In another section, our protagonist has an intense fight with some magical creatures. I will not reveal what they are to prevent spoilers, but the lead up to this specific scene was random and out-of-place. I understand that inevitably it was supposed to be a surprise, due to some cues given prior to the battle, nonetheless it was not fluidly written or incorporated with everything else that had occurred up to that point. I suspect if it was written differently, then it might have worked well and successfully pulled of that “surprise” factor it was going for. But as it stands, it was boring and uninteresting.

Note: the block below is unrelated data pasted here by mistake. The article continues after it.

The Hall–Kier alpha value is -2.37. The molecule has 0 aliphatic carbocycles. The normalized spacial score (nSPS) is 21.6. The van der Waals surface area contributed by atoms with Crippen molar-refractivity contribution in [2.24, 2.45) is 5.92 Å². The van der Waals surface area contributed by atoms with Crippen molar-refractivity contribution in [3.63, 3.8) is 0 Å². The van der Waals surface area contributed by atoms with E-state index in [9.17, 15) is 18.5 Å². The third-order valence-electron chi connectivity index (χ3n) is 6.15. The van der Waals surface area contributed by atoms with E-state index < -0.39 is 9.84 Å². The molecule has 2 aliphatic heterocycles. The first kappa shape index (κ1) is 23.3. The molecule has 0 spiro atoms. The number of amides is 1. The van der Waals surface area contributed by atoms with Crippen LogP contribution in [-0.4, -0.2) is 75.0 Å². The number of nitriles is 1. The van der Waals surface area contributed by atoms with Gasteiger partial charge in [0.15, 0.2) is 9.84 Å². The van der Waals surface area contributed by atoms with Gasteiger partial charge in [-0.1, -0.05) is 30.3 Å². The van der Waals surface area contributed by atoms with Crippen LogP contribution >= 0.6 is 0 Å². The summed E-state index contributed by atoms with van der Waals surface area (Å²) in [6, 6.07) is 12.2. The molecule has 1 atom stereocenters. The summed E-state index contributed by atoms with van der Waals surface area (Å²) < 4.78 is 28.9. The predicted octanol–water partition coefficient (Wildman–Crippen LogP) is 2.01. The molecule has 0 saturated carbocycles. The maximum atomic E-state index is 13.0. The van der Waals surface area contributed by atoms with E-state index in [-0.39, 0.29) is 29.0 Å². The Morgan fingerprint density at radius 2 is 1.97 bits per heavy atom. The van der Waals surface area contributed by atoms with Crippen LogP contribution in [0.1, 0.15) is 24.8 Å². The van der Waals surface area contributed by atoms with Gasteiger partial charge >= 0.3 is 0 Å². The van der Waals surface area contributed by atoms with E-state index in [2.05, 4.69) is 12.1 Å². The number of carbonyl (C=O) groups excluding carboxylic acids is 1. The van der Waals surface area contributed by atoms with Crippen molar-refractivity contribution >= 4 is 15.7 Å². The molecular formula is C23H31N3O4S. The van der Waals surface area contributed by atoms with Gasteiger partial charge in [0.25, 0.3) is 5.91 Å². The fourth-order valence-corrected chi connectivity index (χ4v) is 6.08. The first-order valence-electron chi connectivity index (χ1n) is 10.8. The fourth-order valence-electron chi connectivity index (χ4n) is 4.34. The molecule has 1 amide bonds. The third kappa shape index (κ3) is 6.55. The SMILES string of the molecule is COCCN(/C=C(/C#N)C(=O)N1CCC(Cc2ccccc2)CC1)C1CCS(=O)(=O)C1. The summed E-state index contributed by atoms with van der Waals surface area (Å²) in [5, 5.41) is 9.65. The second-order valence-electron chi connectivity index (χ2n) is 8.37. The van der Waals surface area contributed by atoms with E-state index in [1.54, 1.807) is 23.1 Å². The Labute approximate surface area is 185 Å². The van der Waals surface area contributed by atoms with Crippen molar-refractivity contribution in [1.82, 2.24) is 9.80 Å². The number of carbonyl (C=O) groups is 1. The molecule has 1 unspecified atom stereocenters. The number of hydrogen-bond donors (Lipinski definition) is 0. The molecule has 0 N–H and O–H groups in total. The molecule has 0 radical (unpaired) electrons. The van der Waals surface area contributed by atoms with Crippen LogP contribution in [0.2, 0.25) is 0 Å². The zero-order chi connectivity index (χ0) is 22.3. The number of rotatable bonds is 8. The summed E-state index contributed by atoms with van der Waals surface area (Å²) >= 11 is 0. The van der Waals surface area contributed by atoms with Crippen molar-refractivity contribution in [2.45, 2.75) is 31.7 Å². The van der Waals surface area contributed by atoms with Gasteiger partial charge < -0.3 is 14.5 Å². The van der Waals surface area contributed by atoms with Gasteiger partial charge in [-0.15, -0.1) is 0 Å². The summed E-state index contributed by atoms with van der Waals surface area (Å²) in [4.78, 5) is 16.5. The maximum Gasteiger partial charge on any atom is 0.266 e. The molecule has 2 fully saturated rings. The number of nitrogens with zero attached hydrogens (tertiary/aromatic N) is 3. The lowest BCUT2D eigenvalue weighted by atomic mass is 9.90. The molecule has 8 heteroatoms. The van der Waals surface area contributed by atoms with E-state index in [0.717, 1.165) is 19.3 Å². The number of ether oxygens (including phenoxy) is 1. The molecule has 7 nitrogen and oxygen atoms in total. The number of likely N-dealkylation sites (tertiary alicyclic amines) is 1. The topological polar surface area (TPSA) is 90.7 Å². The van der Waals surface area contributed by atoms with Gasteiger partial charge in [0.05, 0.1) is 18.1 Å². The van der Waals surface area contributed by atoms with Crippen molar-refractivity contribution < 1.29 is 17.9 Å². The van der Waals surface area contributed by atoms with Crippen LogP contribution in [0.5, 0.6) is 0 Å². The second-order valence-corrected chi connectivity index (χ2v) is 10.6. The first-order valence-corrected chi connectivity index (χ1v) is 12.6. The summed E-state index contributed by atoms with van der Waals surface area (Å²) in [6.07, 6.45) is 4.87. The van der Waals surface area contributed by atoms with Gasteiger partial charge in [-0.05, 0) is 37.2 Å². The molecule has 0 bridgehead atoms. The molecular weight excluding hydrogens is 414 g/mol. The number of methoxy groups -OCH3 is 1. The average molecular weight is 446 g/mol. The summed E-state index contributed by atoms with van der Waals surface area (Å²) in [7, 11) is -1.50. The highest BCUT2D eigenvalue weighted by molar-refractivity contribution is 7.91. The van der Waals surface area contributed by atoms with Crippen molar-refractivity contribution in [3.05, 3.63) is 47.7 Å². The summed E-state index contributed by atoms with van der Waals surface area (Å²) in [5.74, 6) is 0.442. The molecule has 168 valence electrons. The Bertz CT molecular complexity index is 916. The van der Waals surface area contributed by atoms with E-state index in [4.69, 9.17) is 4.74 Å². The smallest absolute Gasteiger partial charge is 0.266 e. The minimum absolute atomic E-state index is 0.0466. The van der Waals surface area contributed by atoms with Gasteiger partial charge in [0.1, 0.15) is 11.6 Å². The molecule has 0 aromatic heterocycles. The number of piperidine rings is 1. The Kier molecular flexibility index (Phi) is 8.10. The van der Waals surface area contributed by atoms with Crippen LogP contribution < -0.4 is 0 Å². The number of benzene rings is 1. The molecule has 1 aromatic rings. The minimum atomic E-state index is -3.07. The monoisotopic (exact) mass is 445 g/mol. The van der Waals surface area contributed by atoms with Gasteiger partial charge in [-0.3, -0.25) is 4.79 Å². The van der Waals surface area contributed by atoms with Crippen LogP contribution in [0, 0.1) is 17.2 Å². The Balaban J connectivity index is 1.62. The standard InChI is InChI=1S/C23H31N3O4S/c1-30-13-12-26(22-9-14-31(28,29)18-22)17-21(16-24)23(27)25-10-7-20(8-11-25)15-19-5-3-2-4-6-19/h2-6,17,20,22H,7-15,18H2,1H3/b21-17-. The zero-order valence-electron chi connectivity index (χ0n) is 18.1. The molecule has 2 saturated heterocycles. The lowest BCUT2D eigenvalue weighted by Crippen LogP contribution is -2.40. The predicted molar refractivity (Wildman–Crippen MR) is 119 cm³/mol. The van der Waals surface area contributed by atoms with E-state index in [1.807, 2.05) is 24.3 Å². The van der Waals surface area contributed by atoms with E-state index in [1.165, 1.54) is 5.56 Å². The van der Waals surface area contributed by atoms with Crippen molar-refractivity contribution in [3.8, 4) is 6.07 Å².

The storytelling is more than likely the biggest issue with Prince of Thorns. It is a simple tale of revenge that is built up to be unnecessarily complicated with poorly written plot twists, underdeveloped political intrigue, and character interactions that were incongruent with our protagonist’s persona and motives. Most, if not all, of the plot twists were there for their shock value. They provided very little contribution towards actual plot development. It is like the book did not know what it wanted to do next, so it thought of something outrageous on the fly and went with it time and time again. It creates a divide between the reader and the narrative because it becomes utterly unengaging and highly questionable.